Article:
A federal judge ruled Tuesday that former Miami Republican Rep. David Rivera violated campaign finance law when he funneled $75,927 in campaign money to a novice political candidate running against Rivera’s likely Democratic challenger in Florida’s 26th Congressional District — and ordered Rivera to pay a $456,000 fine for devising a scheme he knew was illegal.
In a scathing order, Judge Marcia Cooke said Rivera’s violations were knowing, willful and injured the public. She said Rivera has the money to pay the fine and also issued a permanent injunction to further prevent Rivera from breaking campaign finance law in the future since he continued to run for office after losing the 2012 race for Florida’s 26th Congressional District to Democrat Joe Garcia.
“Rivera’s illegal conduct was egregious,” Cooke wrote in her ruling. “Perhaps by virtue of the Court barring Rivera from engaging in similar unlawful conduct in the future, ‘that will do the trick’ in convincing Rivera — a former U.S. Congressman — to stop violating the law.”
The judgment was the latest development in a four-year legal battle between Rivera and the Federal Election Commission, which began in 2017 after the FEC sued him over unreported money Rivera and Ana Alliegro, a GOP political consultant, used in 2012 to prop up straw candidate Justin Lamar Sternad against Garcia in the Democratic primary.
“The Commission sought a civil penalty of $456,000, which the district court granted,” the FEC wrote in a press release responding to the case.
In a text message, Rivera said the order is “all based on lies, innuendo, hearsay and fake news.” Rivera’s attorney, Roy Kahn, did not immediately respond to a request for comment.
Rivera’s first penalty in this case
While Sternad and Alliegro ultimately were convicted of criminal charges for their role in the scheme, Rivera managed to avoid criminal punishment. Tuesday’s fine is the first penalty faced by Rivera for his involvement in the scheme revealed in 2012 by the Miami Herald.
In 2018, Rivera claimed vindication after Cooke tossed out the FEC’s lawsuit based on a 2018 court ruling in Utah that found that the law cited by the federal agency in bringing its case against Rivera was fatally flawed. But the FEC refiled the lawsuit in 2019.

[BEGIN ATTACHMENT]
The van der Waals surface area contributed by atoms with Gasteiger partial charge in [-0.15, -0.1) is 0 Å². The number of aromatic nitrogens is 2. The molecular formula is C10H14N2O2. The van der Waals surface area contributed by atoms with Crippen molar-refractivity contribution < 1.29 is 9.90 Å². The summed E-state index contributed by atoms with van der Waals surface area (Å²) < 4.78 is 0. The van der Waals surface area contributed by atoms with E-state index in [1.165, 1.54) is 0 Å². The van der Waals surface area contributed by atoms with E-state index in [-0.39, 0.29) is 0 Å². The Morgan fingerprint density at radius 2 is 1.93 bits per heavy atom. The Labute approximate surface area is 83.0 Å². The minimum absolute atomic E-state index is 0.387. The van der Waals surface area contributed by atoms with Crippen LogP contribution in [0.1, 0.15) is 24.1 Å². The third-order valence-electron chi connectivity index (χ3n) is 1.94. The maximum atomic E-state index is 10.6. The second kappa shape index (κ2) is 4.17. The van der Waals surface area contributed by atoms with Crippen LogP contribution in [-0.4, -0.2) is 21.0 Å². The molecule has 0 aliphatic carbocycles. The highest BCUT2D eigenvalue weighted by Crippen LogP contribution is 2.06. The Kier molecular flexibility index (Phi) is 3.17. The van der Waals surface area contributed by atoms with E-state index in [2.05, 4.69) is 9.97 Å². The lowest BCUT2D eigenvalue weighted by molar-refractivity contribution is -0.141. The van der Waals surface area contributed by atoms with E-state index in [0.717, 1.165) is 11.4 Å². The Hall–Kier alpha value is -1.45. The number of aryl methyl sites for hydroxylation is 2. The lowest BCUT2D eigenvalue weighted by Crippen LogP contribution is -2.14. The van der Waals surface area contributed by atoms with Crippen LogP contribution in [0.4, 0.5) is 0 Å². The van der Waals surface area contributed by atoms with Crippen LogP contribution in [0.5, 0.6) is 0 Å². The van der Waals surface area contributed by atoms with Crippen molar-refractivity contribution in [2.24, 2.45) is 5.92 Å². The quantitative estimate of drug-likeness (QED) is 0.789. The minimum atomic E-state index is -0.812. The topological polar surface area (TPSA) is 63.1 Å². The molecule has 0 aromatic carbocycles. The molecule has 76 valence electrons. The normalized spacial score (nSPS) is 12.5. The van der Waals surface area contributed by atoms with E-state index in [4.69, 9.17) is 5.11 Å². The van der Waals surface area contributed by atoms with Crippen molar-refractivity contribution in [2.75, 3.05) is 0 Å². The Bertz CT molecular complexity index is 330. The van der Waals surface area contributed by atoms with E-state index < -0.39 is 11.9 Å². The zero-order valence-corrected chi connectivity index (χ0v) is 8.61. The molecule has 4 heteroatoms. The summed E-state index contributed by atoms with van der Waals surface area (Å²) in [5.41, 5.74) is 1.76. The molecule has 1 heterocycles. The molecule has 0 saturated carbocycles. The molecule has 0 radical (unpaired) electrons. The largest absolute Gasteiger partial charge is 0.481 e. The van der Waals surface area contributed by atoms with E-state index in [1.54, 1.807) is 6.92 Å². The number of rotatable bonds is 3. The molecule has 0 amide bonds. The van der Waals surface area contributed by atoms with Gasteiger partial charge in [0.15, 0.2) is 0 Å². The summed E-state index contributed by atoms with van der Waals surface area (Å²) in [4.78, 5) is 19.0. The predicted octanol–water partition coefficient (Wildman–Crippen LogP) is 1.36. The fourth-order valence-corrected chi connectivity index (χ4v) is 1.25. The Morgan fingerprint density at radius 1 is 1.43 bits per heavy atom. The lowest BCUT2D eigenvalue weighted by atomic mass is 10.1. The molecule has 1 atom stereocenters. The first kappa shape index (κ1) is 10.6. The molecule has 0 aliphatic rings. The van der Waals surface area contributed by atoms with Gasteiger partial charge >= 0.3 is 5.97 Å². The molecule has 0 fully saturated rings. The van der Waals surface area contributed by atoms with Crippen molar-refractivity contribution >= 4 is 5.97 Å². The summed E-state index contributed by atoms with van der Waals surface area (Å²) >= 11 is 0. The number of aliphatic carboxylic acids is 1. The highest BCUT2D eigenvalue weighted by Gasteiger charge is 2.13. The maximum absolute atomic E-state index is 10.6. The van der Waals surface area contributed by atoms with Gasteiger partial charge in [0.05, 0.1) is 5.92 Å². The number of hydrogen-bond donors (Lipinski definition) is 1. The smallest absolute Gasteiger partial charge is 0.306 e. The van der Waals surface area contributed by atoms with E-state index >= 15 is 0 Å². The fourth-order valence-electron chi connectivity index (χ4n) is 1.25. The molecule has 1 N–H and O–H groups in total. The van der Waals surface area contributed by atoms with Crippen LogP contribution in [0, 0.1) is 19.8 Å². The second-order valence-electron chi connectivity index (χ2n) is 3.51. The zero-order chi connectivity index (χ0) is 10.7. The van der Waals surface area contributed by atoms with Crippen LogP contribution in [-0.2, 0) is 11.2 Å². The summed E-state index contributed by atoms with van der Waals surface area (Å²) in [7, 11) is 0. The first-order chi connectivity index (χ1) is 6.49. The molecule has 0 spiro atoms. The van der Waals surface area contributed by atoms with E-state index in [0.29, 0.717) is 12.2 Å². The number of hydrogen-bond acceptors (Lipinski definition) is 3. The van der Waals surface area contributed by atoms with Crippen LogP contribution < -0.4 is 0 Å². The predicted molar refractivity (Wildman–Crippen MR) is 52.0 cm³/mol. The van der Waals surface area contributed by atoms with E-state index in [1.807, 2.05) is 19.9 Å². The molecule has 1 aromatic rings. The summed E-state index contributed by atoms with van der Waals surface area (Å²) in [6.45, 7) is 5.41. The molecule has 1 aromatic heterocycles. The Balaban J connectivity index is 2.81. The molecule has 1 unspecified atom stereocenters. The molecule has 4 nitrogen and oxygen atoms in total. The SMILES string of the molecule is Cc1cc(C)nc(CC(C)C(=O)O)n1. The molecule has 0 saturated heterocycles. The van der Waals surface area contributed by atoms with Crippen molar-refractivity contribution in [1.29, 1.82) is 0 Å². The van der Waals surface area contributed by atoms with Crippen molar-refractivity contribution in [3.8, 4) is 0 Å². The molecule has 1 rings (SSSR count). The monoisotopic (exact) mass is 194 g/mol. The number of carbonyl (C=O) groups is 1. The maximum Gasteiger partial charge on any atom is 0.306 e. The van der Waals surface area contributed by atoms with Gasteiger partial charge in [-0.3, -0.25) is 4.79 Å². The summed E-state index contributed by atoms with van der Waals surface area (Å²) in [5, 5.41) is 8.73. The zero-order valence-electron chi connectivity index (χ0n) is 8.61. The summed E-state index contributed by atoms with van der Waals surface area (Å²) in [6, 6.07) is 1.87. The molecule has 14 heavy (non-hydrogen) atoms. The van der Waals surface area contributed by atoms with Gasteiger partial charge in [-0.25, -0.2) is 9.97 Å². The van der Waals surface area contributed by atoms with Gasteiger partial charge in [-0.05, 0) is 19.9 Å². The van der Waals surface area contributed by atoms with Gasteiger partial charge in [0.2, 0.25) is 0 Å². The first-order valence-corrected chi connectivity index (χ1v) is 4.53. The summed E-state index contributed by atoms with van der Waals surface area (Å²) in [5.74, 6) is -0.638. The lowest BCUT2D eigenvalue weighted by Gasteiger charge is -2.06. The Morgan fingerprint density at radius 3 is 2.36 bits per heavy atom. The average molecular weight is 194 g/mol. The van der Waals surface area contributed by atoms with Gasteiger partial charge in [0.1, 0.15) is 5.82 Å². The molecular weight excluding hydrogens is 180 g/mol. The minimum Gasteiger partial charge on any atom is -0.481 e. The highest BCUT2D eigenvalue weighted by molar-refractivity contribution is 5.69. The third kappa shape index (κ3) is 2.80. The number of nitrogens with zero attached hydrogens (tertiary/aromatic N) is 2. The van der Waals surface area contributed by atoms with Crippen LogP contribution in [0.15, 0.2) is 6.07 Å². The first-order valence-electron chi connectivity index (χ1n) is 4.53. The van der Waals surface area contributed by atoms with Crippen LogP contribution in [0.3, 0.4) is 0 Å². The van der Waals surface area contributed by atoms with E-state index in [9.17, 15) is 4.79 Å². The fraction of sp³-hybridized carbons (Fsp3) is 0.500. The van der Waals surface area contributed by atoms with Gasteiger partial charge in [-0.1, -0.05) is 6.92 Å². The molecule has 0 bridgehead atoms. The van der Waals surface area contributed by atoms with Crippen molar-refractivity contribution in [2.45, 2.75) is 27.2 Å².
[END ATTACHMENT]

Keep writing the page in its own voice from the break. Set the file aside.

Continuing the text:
Cooke was appointed by former President George W. Bush in 2003. She previously served as chief inspector general for former Gov. Jeb Bush and later as assistant county attorney for Miami-Dade County.
Craig Holman, a government ethics expert and lobbyist with the left-leaning think tank Public Citizen, said it’s uncommon for the FEC to pursue fines in recent years unless it’s an open-and-shut case.
“Commissioners on both sides of the aisle must have been aghast by the evidentiary record in this case,” said Holman, who once filed a complaint against the Federal Home Loan Mortgage Corporation for unlawful political activity that led to a $3.8 million FEC fine. The cash collected from FEC fines goes to the U.S. government’s general fund.
“Since 2006, Senate Majority Leader Mitch McConnell has taken great effort to appoint Republican members to the commission who are very reluctant to enforce the campaign finance laws,” Holman said. “It is even rarer that the agency would impose such a substantial fine.”
The court ruling is the latest setback for the scandal-ridden former congressman who once co-owned a house with Florida Sen. Marco Rubio when they both served in the Florida Legislature.
Rivera’s Venezuela scandal
Rivera is also under FBI investigation for his $50 million contract with PDVSA, an oil company owned by Venezuela’s socialist government. His business dealings in Venezuela came to light when PDVSA’s U.S. subsidiary sued him for breach of contract in 2020.
Rivera, a harsh critic of socialist regimes in Cuba and Venezuela while holding elected office, was paid $15 million as a down payment on a three-month, $50 million contract through his consulting company, Interamerican Consulting Inc., according to the lawsuit filed in New York federal court. The lawsuit said Rivera was hired to improve PDVSA’s reputation in America amid an economic collapse in Venezuela.
The FBI is interested in Rivera’s activities because he didn’t register as a foreign agent before working for the Venezuelan government.
And the consulting contract was brought up again in Tuesday’s court ruling. Cooke noted that Rivera claimed a net worth of $1.5 million on a 2015 financial disclosure form and was paid a total of $15 million of his $50 million contract before it was canceled.
Cooke wrote that the court had the ability to impose a fine up to $759,000, or 1,000% of the $75,927 worth of illegal campaign contributions that Rivera made to Sternad.
“Rivera’s illegal conduct was egregious,” Cooke wrote. “Moreover, there is a danger that Rivera’s conduct will continue. First and foremost, as his filings in this case demonstrate, Rivera continues to refuse to take responsibility for his illegal conduct. And, second, Rivera continues to run for office.”
Miami Herald Tallahassee Bureau Chief Mary Ellen Klas contributed to this report.